A TORY cabinet office minister attempted to deflect criticism of Suella Braverman by raising the SNP’s legal troubles during a heated Commons debate. 

Answering an urgent question in parliament about the Home Secretary’s bid to escape a group speeding awareness course for breaking the speed limit, Jeremy Quinn told MPs the “one advantage of a campervan is I suppose it doesn't go very fast.”

The jibe came as pressure continues to mount on Rishi Sunak to order an inquiry into whether Ms Braverman breached the ministerial code by asking civil servants to help her escape a group speed awareness course.

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The Home Secretary has insisted she did “nothing untoward” though has not denied asking staff for help. 

According to the Times, officials were so concerned by her request they emailed the Cabinet Office’s propriety and ethics team, who told them to disregard it. 

The paper also reported Mrs Braverman instructed them to organise the course, rather than simply soliciting advice, the newspaper suggested.

Ultimately, the minister did not go on the course, paid a fine and took three points on her licence.

Mr Sunak has not yet referred the case to his ethics adviser, Sir Laurie Magnus. His official spokesman said he first wanted to "gather all the facts before making a decision."

Meanwhile, a fresh allegation of a ministerial code breach has emerged, with the Independent reporting that Ms Braverman failed to disclose that she co-founded a charity called the Africa Justice Foundation which has close links to the government of Rwanda. 

Several people the charity worked with are now key members of President Paul Kagame’s administration and are involved in the UK’s £140m deal to send asylum seekers to the East African country. 

The paper says Ms Braverman resigned from her post as director of the Africa Justice Foundation weeks before being elected to parliament, and did not declare her previous role to Home Office permanent secretary Matthew Rycroft last year.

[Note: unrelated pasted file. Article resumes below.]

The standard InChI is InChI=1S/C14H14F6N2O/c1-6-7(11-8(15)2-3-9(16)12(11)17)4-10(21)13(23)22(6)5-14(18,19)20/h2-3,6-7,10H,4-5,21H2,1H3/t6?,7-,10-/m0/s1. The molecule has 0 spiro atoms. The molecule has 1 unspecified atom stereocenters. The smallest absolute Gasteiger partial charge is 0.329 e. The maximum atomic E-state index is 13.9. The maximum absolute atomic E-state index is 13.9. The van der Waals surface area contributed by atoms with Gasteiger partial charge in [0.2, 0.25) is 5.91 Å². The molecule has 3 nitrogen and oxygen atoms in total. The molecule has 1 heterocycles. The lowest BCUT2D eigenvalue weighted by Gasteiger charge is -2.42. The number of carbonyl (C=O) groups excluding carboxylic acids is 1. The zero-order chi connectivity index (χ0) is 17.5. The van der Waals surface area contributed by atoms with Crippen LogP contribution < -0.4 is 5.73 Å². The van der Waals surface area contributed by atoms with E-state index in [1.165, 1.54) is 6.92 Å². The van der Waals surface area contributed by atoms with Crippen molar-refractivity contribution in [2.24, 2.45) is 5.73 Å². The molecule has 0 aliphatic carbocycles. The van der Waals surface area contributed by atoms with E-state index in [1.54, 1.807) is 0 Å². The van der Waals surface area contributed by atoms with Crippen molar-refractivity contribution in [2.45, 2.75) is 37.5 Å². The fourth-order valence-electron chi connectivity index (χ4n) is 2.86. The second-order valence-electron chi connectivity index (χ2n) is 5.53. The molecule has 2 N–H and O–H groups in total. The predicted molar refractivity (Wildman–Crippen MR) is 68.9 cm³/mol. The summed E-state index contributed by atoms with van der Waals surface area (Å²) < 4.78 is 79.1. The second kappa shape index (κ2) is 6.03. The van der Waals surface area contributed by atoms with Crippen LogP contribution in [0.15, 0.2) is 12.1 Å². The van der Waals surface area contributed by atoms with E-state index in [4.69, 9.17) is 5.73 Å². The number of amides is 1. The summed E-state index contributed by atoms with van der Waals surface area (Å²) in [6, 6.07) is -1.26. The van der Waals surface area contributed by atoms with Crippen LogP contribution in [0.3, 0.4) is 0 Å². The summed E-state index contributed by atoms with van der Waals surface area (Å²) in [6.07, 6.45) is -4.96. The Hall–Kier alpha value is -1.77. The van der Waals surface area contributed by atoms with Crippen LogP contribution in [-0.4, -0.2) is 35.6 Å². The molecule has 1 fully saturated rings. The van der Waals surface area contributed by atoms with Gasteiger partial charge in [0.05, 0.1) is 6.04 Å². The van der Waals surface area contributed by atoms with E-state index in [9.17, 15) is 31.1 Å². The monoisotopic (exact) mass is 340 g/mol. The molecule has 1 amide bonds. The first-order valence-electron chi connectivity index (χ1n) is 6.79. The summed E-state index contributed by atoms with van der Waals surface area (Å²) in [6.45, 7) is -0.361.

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Responding to the urgent question in the Commons, Mr Quinn told MPs: “The Prime Minister made clear to the House yesterday that he is receiving information on the issues raised.

“Since returning from the G7, the Prime Minister has met both the independent adviser and the Home Secretary and asked for further information.

“It is right that the Prime Minister, as the head of the executive and the arbiter of the Ministerial Code, be allowed time to receive relevant information on this matter.

“Honourable members will be updated on this in due course.”

The SNP’s Kirsty Blackman described the situation as “a descent into absolute farce.” 

“Instead of professionalism, accountability and integrity that the prime minister promised when he came into office, we are faced with calamity, chaos and corruption,” she said. 

“How can the Prime Minister continue to pretend that he's presiding over a government with anything other than their own personal interests at heart? 

“Isn't it the case that the people of Scotland and indeed all the people of these isles will be better served by politicians who actually understand and stick to the principles of public life and the ministerial code? 

“Will the Prime Minister ensure that an investigation is undertaken into all of the alleged ministerial code preachers? What is the point in having a ministerial code if ministers simply ignore it?”

Mr Quinn said it was “interesting to hear from the SNP about farcical situations with ethics.” 

“And the one advantage of a campervan is I suppose it doesn't go very fast,” he added.

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Labour deputy leader Angela Rayner said voters expected lawmakers to follow the rules. 

“After days of dither and delay… the Prime Minister still hasn’t decided whether there should be an investigation by his ethics adviser. When can we expect to know what the Prime Minister is thinking on this matter?”

She pointed to Ms Braverman’s resignation as Home Secretary last October, after she breached the ministerial code by using her private email account to discuss the Government's immigration plan.

“How many strikes before she is out?”Ms Rayner asked. 

Mr Quin said he would not “get into speculation about the events in question.”

He added: “What you know of the Prime Minister is that he will deal with these issues properly and professionally, but the first point of that is to gather the information required on which he can take a view.”

There was support for the beleaguered Home Secretary from many on the Tory benches.

Former minister Sir Edward Leigh said the “moral outrage" was "ludicrous.”

“What’s wrong with this country?" he asked MPs.

“We used to have proper scandals about sex or money, or about prime ministers invading Iraq on dodgy evidence in which hundreds of thousands of people died."

He claimed the attacks on Ms Braverman were because she was a "good Home Secretary who is trying to attack the real scandal of mass immigration to this country.”

Conservative MP Jonathan Gullis said voters were more interested in policies than the “witch-hunt from the party opposite”, adding: “The Home Secretary has already taken accountability.”

Scottish Lib Dem MP Christine Jardine said Prime Minister was taking so much time to decide what to do about the Home Secretary’s actions, "any of us could have taken a speed awareness test 17 times and counting.”